How to Use Google API to Save Your Cat’s Photo on Cloud

Why API? Newton said that “If I have seen further it is by standing on the shoulders of Giants.” API is one of the easiest way to integrate computing resources or data with your own platform. API is the shoulder of Giant developers should stand on if they want to bring productivity to next level.

This article will provide a step-by-step guide to using Google Cloud Storage JSON/REST API to save local files on cloud. You can learn about GCP APIs, API architecture, cloud shell, and API authentication and authorization.

Open the GCP console. Use Navigation menu and select APIs & ServicesLibrary:

Search for Google Cloud Storage API, then enable the API

Open up a Cloud Shell session by pressing the button at top right

Run the following command to create and edit a file called skyline.json:

Inside the vim text editor, copy and paste the following code that create an object that has three key-value pairs: name, location, and storageClass

{  "name": "skyline",    
"location": "us",
"storageClass": "multi_regional"
}

Save and exit the json file by press ESC, then type :wq, then press ENTER.

Authentication and Authorization

Authentication tells the server who you are while authorization determines what you can do.

There are three types of authentication/authorization services that Google APIs use: API Keys, Service accounts, and OAuth. Here we will use OAuth.

Open the OAuth 2.0 playground in a new tab. Select Cloud Storage JSON API V1 with full control, then click the blue button Authorize APIs.

After sign-in with your google username, you will see following page.

Click on Exchange authorization code for tokens, then copy the access token.

Return to Cloud Shell, enter and run the following command to set your OAuth2 token as an environment variable by pasting the access token you just generated:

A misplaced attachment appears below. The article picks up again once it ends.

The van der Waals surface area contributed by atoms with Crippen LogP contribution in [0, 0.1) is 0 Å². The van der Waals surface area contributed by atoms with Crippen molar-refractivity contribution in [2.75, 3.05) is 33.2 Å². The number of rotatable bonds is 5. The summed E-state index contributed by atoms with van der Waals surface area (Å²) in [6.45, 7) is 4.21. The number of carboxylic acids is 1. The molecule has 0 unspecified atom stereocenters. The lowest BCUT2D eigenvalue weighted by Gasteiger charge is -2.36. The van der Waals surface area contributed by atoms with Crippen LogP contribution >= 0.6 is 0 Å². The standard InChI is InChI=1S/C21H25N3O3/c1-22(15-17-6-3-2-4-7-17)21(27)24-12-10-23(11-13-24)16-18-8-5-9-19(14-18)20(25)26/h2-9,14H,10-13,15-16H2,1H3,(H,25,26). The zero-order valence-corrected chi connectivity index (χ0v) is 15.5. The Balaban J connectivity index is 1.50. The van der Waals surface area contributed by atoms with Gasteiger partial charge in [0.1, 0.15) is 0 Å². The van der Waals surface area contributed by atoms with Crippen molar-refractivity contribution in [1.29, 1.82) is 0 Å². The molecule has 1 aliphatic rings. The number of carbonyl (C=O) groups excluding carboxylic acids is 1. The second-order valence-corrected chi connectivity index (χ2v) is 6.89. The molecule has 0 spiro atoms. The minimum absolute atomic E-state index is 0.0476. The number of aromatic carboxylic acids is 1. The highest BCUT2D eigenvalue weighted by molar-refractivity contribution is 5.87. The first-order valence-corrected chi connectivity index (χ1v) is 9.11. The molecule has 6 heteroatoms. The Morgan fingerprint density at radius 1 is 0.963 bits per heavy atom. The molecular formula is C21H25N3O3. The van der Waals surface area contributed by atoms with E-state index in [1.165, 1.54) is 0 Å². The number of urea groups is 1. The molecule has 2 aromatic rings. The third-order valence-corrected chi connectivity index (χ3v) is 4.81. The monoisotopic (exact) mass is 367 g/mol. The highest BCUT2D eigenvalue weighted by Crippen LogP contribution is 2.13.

Set your GCP Project ID as an environment variable as follows:

Create the Cloud Storage bucket which will store your cat’s photo

Many of APIs use client-server model and adhere to the HTTP protocol. The most commonly used HTTP request methods are GET, POST, PUT, and DELETE.

  • GET request method fetches data from a server
  • PUT method updates existing data
  • POST method creates new resources
  • DELETE method removes data or resources

We use POST in our example to create new resources:

curl -X POST — data-binary @skyline.json  
-H “Authorization: Bearer $OAUTH2_TOKEN”
-H “Content-Type: application/json” “https://www.googleapis.com/storage/v1/b?project=$PROJECT_ID"

Curl docs can be found at this link.

View the newly created Bucket from the Navigation menu select StorageBrowser:

Click on the 3-dot button to upload your cat’s photo to directory on cloud shell

Get the real path to the image file, then set the path and your bucket name skyline as environment variables

Check your bucket on Cloud Storage.

Click on the image “yoda.jpg” which will open in a new tab.

yoda.jpg

Congratulations!

You just developed an understanding of how to upload a local file to cloud storage using the Cloud Storage JSON/REST API. To recap briefly, you learned about GCP APIs, the HTTP protocol and methods, and API authentication practices.

Your turn: upload your cat’s photo to cloud. If you don’t have a cat, upload your dog’s photo. If you don’t have a dog, upload your selfie. If you don’t have selfie, hmm, stop coding! Hang out with friends 🙂


How to Use Google API to Save Your Cat’s Photo on Cloud was originally published in Hacker Noon on Medium, where people are continuing the conversation by highlighting and responding to this story.